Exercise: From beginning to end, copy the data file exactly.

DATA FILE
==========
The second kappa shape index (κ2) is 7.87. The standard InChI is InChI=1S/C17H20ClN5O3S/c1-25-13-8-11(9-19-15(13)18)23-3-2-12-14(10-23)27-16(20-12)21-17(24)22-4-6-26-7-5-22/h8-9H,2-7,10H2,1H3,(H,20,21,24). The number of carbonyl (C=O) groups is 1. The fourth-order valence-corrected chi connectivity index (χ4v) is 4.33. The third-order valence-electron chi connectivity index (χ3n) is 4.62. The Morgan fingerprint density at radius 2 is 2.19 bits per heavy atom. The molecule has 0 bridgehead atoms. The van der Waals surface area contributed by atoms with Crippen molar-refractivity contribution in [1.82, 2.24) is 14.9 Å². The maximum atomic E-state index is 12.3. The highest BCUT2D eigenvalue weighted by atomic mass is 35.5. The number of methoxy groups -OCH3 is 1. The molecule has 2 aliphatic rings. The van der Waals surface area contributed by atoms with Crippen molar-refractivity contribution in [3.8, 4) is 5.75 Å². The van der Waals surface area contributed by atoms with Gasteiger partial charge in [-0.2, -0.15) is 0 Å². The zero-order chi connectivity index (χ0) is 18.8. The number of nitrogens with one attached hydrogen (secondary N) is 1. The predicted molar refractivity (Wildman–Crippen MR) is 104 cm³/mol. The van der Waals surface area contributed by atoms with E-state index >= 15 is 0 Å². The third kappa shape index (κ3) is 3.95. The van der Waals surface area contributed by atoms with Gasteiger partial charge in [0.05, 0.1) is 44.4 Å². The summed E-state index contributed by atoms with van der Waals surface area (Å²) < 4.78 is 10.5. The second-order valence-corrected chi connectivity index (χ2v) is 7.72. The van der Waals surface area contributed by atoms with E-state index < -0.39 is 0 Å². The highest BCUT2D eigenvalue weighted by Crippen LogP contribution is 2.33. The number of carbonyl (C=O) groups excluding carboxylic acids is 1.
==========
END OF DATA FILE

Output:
The second kappa shape index (κ2) is 7.87. The standard InChI is InChI=1S/C17H20ClN5O3S/c1-25-13-8-11(9-19-15(13)18)23-3-2-12-14(10-23)27-16(20-12)21-17(24)22-4-6-26-7-5-22/h8-9H,2-7,10H2,1H3,(H,20,21,24). The number of carbonyl (C=O) groups is 1. The fourth-order valence-corrected chi connectivity index (χ4v) is 4.33. The third-order valence-electron chi connectivity index (χ3n) is 4.62. The Morgan fingerprint density at radius 2 is 2.19 bits per heavy atom. The molecule has 0 bridgehead atoms. The van der Waals surface area contributed by atoms with Crippen molar-refractivity contribution in [1.82, 2.24) is 14.9 Å². The maximum atomic E-state index is 12.3. The highest BCUT2D eigenvalue weighted by atomic mass is 35.5. The number of methoxy groups -OCH3 is 1. The molecule has 2 aliphatic rings. The van der Waals surface area contributed by atoms with Crippen molar-refractivity contribution in [3.8, 4) is 5.75 Å². The van der Waals surface area contributed by atoms with Gasteiger partial charge in [-0.2, -0.15) is 0 Å². The zero-order chi connectivity index (χ0) is 18.8. The number of nitrogens with one attached hydrogen (secondary N) is 1. The predicted molar refractivity (Wildman–Crippen MR) is 104 cm³/mol. The van der Waals surface area contributed by atoms with E-state index >= 15 is 0 Å². The third kappa shape index (κ3) is 3.95. The van der Waals surface area contributed by atoms with Gasteiger partial charge in [0.05, 0.1) is 44.4 Å². The summed E-state index contributed by atoms with van der Waals surface area (Å²) < 4.78 is 10.5. The second-order valence-corrected chi connectivity index (χ2v) is 7.72. The van der Waals surface area contributed by atoms with E-state index < -0.39 is 0 Å². The highest BCUT2D eigenvalue weighted by Crippen LogP contribution is 2.33. The number of carbonyl (C=O) groups excluding carboxylic acids is 1.